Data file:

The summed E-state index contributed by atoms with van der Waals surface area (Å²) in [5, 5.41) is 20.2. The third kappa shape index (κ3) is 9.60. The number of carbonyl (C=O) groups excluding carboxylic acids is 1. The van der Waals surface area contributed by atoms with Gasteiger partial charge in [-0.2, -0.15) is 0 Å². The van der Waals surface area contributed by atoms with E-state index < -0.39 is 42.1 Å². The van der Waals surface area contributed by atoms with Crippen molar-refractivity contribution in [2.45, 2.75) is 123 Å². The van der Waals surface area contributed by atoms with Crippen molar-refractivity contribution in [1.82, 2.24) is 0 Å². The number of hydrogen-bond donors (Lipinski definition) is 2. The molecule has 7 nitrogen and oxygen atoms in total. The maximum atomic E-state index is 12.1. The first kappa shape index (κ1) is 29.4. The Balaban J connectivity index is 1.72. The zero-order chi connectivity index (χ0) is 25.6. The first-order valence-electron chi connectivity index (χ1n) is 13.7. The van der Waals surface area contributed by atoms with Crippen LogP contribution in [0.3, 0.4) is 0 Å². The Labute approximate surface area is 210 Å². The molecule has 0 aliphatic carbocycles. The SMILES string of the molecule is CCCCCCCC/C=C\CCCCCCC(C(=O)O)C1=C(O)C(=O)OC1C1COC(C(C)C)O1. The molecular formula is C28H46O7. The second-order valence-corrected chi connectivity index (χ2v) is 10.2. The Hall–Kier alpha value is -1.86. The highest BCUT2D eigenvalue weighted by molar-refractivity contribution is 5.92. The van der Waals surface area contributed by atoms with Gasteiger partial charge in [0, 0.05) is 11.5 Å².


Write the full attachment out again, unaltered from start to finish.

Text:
The summed E-state index contributed by atoms with van der Waals surface area (Å²) in [5, 5.41) is 20.2. The third kappa shape index (κ3) is 9.60. The number of carbonyl (C=O) groups excluding carboxylic acids is 1. The van der Waals surface area contributed by atoms with Gasteiger partial charge in [-0.2, -0.15) is 0 Å². The van der Waals surface area contributed by atoms with E-state index < -0.39 is 42.1 Å². The van der Waals surface area contributed by atoms with Crippen molar-refractivity contribution in [2.45, 2.75) is 123 Å². The van der Waals surface area contributed by atoms with Crippen molar-refractivity contribution in [1.82, 2.24) is 0 Å². The number of hydrogen-bond donors (Lipinski definition) is 2. The molecule has 7 nitrogen and oxygen atoms in total. The maximum atomic E-state index is 12.1. The first kappa shape index (κ1) is 29.4. The Balaban J connectivity index is 1.72. The zero-order chi connectivity index (χ0) is 25.6. The first-order valence-electron chi connectivity index (χ1n) is 13.7. The van der Waals surface area contributed by atoms with Crippen LogP contribution in [0.3, 0.4) is 0 Å². The Labute approximate surface area is 210 Å². The molecule has 0 aliphatic carbocycles. The SMILES string of the molecule is CCCCCCCC/C=C\CCCCCCC(C(=O)O)C1=C(O)C(=O)OC1C1COC(C(C)C)O1. The molecular formula is C28H46O7. The second-order valence-corrected chi connectivity index (χ2v) is 10.2. The Hall–Kier alpha value is -1.86. The highest BCUT2D eigenvalue weighted by molar-refractivity contribution is 5.92. The van der Waals surface area contributed by atoms with Gasteiger partial charge in [0, 0.05) is 11.5 Å².